Georgia immediately stared, eyes wide open, mouth agape.

“Which one … which one … Which of the tenants?”

“Unfortunately, it is your … cousin, is it? …. Francesca Taddei.”

Georgia slumped on the chair. The next question would be crucial from Dillon’s perspective ….

“But what happened? Was it an accident … not that bloody window!”

“No, unfortunately … there is no easy way to say this … she was murdered.”

Georgia jumped up and rushed off through a door which they could see was the bedroom. She threw open the wardrobe – and seemed to be both puzzled and upset when she returned. When she came out, she gave a slight shake of her head, and made a very odd gesture in the direction the police officers, shrugging her shoulders and lifting both arms from the elbow in a gesture of confusion. Then she walked in the direction of the bathroom…..

Dillon was instantly aware that he had intended to look in the bathroom before they got waylaid by Georgia. He wanted to see if anything left around moved them closer to understanding what had happened upstairs, or why Neil Bamford had seemed to act so differently to the others in the house.

Dillon had never been overly concerned with the niceties of any situation, and being fixated on the need to look in that bathroom, he was not going to be squeamish about protecting Georgia’s privacy, so, when she walked straight in to the bathroom, still shaking her head, he gestured to Lucy to follow her in and make sure that nothing was moved, nothing was hidden. It was important to get a first-hand view of the bathroom without it being ‘tidied’ by Georgia – either deliberately or just out of instinct. If the fact that the towels and trainers had been left visible, it seemed likely that Neil had not done much in the way of clearing away or hiding things. If he left things, they may well still be as he left them.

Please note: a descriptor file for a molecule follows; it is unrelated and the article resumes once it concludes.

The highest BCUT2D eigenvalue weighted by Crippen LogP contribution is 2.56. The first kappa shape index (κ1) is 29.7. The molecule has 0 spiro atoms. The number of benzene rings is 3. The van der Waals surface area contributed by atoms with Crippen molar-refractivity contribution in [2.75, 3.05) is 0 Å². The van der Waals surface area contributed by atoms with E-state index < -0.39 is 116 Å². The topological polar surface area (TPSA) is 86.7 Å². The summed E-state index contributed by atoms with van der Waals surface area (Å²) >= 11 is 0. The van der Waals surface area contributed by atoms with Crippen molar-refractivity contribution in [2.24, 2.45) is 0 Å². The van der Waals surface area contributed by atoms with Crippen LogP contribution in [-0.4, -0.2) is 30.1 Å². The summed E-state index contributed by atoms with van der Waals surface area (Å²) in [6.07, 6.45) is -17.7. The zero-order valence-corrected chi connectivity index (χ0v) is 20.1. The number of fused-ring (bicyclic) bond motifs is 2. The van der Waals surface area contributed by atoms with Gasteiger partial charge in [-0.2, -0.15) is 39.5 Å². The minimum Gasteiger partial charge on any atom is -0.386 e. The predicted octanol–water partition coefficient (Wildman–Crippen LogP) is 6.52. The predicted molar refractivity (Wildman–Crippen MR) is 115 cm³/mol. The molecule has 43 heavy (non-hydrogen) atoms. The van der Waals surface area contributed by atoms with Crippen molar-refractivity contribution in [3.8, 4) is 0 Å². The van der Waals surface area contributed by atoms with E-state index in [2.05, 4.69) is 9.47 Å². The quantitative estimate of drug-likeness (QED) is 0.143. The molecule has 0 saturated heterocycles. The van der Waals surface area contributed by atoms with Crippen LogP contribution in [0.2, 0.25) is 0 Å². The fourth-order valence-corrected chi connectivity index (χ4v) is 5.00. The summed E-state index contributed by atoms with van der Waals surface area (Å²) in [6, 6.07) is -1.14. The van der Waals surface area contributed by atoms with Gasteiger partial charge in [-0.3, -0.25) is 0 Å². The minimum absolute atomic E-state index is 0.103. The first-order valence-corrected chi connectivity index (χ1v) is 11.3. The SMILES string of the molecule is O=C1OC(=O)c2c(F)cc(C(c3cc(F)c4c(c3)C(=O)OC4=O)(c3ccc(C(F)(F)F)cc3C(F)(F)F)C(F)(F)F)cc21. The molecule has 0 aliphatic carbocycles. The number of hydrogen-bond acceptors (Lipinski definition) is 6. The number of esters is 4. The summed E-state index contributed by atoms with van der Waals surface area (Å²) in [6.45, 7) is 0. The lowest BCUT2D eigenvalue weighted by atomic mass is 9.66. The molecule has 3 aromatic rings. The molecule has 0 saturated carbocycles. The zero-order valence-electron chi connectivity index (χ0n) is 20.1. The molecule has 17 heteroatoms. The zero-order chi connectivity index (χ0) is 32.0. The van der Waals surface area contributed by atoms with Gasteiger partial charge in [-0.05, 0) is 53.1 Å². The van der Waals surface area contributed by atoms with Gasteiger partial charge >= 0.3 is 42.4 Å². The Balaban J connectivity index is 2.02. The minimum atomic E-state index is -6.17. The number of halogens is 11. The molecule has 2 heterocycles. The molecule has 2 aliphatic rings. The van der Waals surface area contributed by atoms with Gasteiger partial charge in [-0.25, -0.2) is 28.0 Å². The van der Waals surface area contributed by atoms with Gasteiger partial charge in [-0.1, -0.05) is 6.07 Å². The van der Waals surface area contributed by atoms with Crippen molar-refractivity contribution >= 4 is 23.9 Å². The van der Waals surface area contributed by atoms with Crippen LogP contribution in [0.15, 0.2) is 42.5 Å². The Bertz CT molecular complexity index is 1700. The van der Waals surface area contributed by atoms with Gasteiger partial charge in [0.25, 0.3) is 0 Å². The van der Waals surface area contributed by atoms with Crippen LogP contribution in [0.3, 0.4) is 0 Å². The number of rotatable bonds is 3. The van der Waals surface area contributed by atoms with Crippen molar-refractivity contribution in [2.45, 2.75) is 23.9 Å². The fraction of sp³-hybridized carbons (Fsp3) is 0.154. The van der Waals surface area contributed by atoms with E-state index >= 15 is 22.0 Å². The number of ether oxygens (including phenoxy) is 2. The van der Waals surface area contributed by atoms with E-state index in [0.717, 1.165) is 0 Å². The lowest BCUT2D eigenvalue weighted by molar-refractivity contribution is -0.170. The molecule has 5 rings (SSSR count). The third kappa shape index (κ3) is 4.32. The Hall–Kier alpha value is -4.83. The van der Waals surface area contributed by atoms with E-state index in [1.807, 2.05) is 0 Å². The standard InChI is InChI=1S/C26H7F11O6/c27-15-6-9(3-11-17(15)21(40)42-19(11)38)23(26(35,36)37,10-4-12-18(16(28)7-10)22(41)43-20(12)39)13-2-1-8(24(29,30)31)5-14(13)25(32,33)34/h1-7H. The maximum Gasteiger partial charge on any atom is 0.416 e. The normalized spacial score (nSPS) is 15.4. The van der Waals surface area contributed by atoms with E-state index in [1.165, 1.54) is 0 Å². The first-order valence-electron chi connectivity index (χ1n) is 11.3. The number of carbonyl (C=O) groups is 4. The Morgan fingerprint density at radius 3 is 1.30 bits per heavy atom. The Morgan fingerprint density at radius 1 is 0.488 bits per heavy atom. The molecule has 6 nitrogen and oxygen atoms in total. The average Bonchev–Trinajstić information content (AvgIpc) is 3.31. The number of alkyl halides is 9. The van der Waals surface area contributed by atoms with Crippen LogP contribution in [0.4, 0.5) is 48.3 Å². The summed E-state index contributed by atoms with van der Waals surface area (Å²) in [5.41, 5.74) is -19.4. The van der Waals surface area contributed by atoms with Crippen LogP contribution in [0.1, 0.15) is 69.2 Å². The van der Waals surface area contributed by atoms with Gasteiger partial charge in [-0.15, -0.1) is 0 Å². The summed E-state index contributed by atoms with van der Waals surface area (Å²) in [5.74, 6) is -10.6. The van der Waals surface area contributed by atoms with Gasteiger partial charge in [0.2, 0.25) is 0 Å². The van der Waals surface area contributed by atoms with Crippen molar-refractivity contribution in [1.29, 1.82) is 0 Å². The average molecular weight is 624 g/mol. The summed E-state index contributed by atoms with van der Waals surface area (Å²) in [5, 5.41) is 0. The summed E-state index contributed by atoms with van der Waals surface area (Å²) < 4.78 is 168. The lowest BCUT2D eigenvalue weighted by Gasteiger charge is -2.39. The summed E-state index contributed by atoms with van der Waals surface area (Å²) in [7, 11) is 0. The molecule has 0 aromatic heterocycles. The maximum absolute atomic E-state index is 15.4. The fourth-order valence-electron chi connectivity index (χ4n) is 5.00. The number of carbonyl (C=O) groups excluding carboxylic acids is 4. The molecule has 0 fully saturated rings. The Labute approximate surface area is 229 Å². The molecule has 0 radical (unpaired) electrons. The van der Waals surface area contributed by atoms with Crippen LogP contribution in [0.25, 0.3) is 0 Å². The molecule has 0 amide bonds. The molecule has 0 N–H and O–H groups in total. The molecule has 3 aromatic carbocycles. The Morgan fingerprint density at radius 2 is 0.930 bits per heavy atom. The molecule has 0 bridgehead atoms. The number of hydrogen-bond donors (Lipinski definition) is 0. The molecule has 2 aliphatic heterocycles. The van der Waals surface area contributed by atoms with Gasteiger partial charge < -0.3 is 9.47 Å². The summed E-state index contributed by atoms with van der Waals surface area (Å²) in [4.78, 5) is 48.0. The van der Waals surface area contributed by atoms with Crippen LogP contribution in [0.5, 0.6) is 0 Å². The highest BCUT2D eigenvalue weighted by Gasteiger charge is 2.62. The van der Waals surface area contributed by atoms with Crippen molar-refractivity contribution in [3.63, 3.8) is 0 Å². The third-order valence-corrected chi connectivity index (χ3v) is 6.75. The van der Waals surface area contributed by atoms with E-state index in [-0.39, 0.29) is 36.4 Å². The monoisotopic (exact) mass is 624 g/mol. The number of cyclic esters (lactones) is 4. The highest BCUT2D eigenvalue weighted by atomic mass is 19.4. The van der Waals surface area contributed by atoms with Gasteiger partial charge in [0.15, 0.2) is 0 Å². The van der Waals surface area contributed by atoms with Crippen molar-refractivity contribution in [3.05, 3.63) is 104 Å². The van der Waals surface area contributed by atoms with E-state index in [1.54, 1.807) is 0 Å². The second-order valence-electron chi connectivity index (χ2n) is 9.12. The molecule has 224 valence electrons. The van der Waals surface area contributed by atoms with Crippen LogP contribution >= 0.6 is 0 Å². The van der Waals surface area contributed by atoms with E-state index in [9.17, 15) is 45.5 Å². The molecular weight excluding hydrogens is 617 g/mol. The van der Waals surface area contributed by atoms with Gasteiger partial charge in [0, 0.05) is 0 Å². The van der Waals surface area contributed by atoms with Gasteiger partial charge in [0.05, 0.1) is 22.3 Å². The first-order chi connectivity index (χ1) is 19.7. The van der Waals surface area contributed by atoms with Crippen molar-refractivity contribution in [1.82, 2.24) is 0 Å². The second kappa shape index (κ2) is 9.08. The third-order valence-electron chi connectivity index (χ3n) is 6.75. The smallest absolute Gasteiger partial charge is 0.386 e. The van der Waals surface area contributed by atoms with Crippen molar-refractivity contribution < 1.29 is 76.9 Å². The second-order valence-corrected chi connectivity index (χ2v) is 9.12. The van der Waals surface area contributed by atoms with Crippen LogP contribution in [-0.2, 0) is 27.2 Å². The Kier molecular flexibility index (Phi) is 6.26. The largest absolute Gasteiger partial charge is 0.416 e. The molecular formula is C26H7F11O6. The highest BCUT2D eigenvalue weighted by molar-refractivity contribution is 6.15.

The bathroom was somewhat chaotic – Neil’s clothes had been discarded outside the shower cubicle; the sink was full of what seemed to be almost his whole head of hair; there was evidence that he had used Georgia’s hair dye – though it was debatable how much of it he managed to use, because so much of it had been spilled in the sink, and on the floor. There was bloody cotton wool and wadding in clumps in several places, both inside the shower cubicle and by the sink. Georgia was visibly shocked. Dillon could see the tears welling up in her eyes, but she was battling with herself to keep a grip on her emotions. Pulling herself together, she gave every sign of confusion and despair, throwing her hands in the air and shrugging her shoulders. She was close to tears but battled with herself to not give way to such a visible display of emotion.

As she walked back out – heading for a side table on which was a couple of bottles of wine, and a bottle of gin. She poured a large neat glass of gin, and then as if coming slightly to her senses, did not much more than show the glass to the soda syphon.

Dillon said ‘Georgia ….’ But she raised an arm to stop him and said

“Give me a minute …. Just give a minute ….”

Dillon thought about that, but just for a … second! “No, I don’t have a minute. Somebody is dead. I don’t have enough time to be patient or benevolent. Now come and sit down. We need to talk. You need to listen, and I need to know …. What is the situation in this house!”